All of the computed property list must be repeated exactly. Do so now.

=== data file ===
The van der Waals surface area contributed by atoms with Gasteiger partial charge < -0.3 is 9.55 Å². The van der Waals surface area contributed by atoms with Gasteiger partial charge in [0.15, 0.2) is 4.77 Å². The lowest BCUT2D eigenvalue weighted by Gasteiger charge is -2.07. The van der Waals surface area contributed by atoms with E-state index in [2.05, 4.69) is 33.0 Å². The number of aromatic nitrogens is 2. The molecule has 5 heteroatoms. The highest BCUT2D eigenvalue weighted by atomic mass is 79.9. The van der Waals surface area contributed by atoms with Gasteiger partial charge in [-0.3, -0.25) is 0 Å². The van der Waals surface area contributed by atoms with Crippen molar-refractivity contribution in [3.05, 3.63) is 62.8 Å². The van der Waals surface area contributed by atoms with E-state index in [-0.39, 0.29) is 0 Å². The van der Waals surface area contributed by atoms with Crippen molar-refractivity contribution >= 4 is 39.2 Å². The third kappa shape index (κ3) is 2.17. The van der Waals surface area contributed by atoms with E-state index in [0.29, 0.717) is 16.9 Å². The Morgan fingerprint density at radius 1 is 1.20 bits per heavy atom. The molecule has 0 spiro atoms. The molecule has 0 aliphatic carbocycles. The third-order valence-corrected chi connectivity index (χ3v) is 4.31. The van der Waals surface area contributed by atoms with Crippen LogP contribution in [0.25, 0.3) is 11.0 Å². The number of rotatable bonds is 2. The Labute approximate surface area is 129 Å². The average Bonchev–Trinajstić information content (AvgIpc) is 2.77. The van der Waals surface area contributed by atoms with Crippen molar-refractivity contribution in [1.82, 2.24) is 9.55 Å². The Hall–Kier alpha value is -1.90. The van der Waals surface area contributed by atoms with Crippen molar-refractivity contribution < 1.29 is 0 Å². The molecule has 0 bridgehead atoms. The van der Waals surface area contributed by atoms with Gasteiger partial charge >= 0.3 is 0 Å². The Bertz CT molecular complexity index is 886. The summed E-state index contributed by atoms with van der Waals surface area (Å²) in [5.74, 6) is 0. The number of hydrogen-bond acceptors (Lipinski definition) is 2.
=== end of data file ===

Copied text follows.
The van der Waals surface area contributed by atoms with Gasteiger partial charge < -0.3 is 9.55 Å². The van der Waals surface area contributed by atoms with Gasteiger partial charge in [0.15, 0.2) is 4.77 Å². The lowest BCUT2D eigenvalue weighted by Gasteiger charge is -2.07. The van der Waals surface area contributed by atoms with E-state index in [2.05, 4.69) is 33.0 Å². The number of aromatic nitrogens is 2. The molecule has 5 heteroatoms. The highest BCUT2D eigenvalue weighted by atomic mass is 79.9. The van der Waals surface area contributed by atoms with Gasteiger partial charge in [-0.3, -0.25) is 0 Å². The van der Waals surface area contributed by atoms with Crippen molar-refractivity contribution in [3.05, 3.63) is 62.8 Å². The van der Waals surface area contributed by atoms with E-state index in [-0.39, 0.29) is 0 Å². The van der Waals surface area contributed by atoms with Crippen molar-refractivity contribution >= 4 is 39.2 Å². The third kappa shape index (κ3) is 2.17. The van der Waals surface area contributed by atoms with E-state index in [0.29, 0.717) is 16.9 Å². The Morgan fingerprint density at radius 1 is 1.20 bits per heavy atom. The molecule has 0 spiro atoms. The molecule has 0 aliphatic carbocycles. The third-order valence-corrected chi connectivity index (χ3v) is 4.31. The van der Waals surface area contributed by atoms with Crippen LogP contribution in [0.25, 0.3) is 11.0 Å². The number of rotatable bonds is 2. The Labute approximate surface area is 129 Å². The average Bonchev–Trinajstić information content (AvgIpc) is 2.77. The van der Waals surface area contributed by atoms with Crippen molar-refractivity contribution in [1.82, 2.24) is 9.55 Å². The Hall–Kier alpha value is -1.90. The van der Waals surface area contributed by atoms with Crippen molar-refractivity contribution < 1.29 is 0 Å². The molecule has 0 bridgehead atoms. The van der Waals surface area contributed by atoms with Gasteiger partial charge >= 0.3 is 0 Å². The Bertz CT molecular complexity index is 886. The summed E-state index contributed by atoms with van der Waals surface area (Å²) in [5.74, 6) is 0. The number of hydrogen-bond acceptors (Lipinski definition) is 2.